UN says benefit reductions draconian
The UN Special Rapporteur on extreme poverty and human rights, Philip Alston, has given a summary of his report on the Government's efforts to tackle poverty in the UK, the impact of austerity measures, Universal Credit and Brexit. The report comes at the end of a two week fact-find mission which involved speaking to communities across the UK.
Mr. Alston opened his statement by highlighting the “staggering” scale of the problem and stating that Ministers are expressing a “state of denial”.
He went on to say that people across the country believe the welfare system is there just to punish them and “not nearly enough is being done”.
The UN Special Rapporteur was extremely critical of Universal Credit.
He said: “The system, epitomised by Universal Credit, is in fact driven by the desire to get across a simple set of messages: the state does not have your back any longer, you are on your own”. He went on to accuse Ministers of have a “Sergeant Major mentality”.
Mr Alston said a number of characteristics of Universal Credit are particularly problematic, harsh, unnecessary and gratuitous, including the five week waiting period, the system of Advances, the policy of paying benefits into a single household bank account, digital by default and automation.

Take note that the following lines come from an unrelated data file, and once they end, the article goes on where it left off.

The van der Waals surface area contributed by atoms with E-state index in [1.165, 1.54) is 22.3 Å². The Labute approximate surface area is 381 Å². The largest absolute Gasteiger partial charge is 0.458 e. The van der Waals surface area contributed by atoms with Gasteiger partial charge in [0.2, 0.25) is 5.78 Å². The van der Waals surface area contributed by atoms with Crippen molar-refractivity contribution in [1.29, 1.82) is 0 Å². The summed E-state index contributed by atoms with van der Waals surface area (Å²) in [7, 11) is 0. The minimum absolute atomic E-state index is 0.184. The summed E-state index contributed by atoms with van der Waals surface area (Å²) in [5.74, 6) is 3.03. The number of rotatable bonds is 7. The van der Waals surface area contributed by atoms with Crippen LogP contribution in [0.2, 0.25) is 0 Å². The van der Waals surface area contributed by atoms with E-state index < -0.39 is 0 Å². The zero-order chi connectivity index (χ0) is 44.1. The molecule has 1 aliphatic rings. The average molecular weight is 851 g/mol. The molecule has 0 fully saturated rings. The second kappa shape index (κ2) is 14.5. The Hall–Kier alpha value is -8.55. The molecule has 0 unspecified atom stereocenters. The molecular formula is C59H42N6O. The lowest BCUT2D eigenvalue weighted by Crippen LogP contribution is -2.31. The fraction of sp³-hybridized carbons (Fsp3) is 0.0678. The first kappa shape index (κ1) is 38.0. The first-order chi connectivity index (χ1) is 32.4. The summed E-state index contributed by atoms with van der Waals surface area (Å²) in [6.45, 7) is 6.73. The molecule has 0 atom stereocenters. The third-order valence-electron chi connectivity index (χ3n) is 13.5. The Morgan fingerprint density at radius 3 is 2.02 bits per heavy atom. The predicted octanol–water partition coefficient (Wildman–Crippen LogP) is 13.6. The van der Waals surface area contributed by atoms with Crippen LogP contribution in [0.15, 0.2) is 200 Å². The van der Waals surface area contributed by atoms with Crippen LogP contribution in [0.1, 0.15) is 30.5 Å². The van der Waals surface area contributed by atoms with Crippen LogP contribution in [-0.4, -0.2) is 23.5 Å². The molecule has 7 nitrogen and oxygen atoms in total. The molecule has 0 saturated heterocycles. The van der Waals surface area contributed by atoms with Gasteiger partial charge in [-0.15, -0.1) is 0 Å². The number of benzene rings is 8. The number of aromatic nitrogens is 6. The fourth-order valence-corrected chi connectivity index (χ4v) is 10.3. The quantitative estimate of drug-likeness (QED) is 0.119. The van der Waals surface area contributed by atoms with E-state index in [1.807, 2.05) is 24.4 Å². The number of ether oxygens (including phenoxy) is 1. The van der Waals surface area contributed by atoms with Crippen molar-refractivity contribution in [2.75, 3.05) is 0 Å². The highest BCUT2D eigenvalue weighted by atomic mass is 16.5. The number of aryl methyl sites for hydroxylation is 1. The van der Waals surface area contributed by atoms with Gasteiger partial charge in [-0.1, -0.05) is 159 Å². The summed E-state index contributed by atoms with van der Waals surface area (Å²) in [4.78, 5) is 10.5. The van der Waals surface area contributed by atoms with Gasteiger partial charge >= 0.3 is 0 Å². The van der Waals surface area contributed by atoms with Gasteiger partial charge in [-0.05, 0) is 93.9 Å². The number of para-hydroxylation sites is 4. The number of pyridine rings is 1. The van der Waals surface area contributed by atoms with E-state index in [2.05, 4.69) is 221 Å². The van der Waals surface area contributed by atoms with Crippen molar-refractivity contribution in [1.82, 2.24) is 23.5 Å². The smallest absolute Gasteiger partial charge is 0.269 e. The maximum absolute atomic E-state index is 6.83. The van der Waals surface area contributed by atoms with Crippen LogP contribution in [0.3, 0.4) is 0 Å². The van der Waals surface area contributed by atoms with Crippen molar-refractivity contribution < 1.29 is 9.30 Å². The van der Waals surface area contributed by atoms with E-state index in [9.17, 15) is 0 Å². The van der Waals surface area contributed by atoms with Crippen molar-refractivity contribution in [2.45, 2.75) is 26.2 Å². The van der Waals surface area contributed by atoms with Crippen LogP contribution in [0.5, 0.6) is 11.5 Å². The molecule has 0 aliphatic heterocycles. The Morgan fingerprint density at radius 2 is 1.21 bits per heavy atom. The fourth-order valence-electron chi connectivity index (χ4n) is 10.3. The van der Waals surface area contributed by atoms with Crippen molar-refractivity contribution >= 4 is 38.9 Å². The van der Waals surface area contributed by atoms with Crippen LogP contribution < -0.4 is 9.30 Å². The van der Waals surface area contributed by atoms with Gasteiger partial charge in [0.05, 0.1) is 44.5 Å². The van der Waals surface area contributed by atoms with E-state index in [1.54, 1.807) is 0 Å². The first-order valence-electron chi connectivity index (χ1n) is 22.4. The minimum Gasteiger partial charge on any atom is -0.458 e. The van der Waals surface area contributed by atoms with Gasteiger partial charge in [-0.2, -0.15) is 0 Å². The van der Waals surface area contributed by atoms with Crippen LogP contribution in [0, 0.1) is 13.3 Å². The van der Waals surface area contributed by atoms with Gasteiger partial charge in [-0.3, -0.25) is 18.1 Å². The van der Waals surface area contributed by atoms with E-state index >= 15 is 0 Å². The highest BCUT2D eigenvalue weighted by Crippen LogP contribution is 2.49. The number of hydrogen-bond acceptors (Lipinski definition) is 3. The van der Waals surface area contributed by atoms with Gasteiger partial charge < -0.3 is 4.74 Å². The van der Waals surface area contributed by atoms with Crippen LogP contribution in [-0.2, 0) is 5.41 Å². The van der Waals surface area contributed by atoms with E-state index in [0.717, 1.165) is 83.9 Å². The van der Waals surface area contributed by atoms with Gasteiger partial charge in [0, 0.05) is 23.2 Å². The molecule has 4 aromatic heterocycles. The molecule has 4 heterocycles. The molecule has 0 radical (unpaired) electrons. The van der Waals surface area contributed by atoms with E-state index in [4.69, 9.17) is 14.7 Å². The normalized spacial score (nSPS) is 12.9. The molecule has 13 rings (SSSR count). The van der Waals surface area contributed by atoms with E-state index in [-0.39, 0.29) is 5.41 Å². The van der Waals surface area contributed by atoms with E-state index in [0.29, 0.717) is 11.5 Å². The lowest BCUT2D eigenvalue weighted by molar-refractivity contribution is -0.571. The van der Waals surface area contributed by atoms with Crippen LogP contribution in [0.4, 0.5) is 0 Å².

In the press conference, Mr Alston said that he believed there was a dismantling of the broader social welfare net. This includes “draconian” benefit reductions, a punitive approach to benefits, the benefits freeze and cuts in local authority budgets.
He said that “soon there will be nowhere for those in lower income groups to go” and “community roots are being systematically broken”.
Mr Alston was also especially critical of sanctions. He said: “Sanctions are usually counterproductive; they create fear and loathing amongst claimants”. He concluded by saying the consequences of sanctions are “grim”.
However, the Special Rapporteur concluded by saying things “could be changed overnight, and for very little money”; such as ending the five week wait for Universal Credit and making payments into multiple bank accounts.
His final report will be published in summer 2019.
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